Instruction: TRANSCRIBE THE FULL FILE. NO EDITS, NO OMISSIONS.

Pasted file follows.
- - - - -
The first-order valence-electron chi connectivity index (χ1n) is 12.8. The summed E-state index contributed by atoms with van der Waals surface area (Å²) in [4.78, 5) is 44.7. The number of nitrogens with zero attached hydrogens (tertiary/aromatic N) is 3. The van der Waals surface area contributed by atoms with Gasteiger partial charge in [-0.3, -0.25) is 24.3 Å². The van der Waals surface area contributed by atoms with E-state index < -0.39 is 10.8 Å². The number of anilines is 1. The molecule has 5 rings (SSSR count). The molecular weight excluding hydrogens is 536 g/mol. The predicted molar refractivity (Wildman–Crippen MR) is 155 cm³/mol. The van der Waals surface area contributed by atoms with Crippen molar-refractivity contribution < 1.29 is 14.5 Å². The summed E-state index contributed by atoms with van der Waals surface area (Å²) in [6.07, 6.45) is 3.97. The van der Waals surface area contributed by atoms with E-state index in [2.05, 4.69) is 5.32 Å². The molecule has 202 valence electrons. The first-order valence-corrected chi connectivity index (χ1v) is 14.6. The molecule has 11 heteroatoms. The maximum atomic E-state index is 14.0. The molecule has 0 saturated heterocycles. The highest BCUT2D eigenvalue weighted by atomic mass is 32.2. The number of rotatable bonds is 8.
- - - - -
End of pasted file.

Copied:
The first-order valence-electron chi connectivity index (χ1n) is 12.8. The summed E-state index contributed by atoms with van der Waals surface area (Å²) in [4.78, 5) is 44.7. The number of nitrogens with zero attached hydrogens (tertiary/aromatic N) is 3. The van der Waals surface area contributed by atoms with Gasteiger partial charge in [-0.3, -0.25) is 24.3 Å². The van der Waals surface area contributed by atoms with E-state index < -0.39 is 10.8 Å². The number of anilines is 1. The molecule has 5 rings (SSSR count). The molecular weight excluding hydrogens is 536 g/mol. The predicted molar refractivity (Wildman–Crippen MR) is 155 cm³/mol. The van der Waals surface area contributed by atoms with Crippen molar-refractivity contribution < 1.29 is 14.5 Å². The summed E-state index contributed by atoms with van der Waals surface area (Å²) in [6.07, 6.45) is 3.97. The van der Waals surface area contributed by atoms with E-state index in [2.05, 4.69) is 5.32 Å². The molecule has 202 valence electrons. The first-order valence-corrected chi connectivity index (χ1v) is 14.6. The molecule has 11 heteroatoms. The maximum atomic E-state index is 14.0. The molecule has 0 saturated heterocycles. The highest BCUT2D eigenvalue weighted by atomic mass is 32.2. The number of rotatable bonds is 8.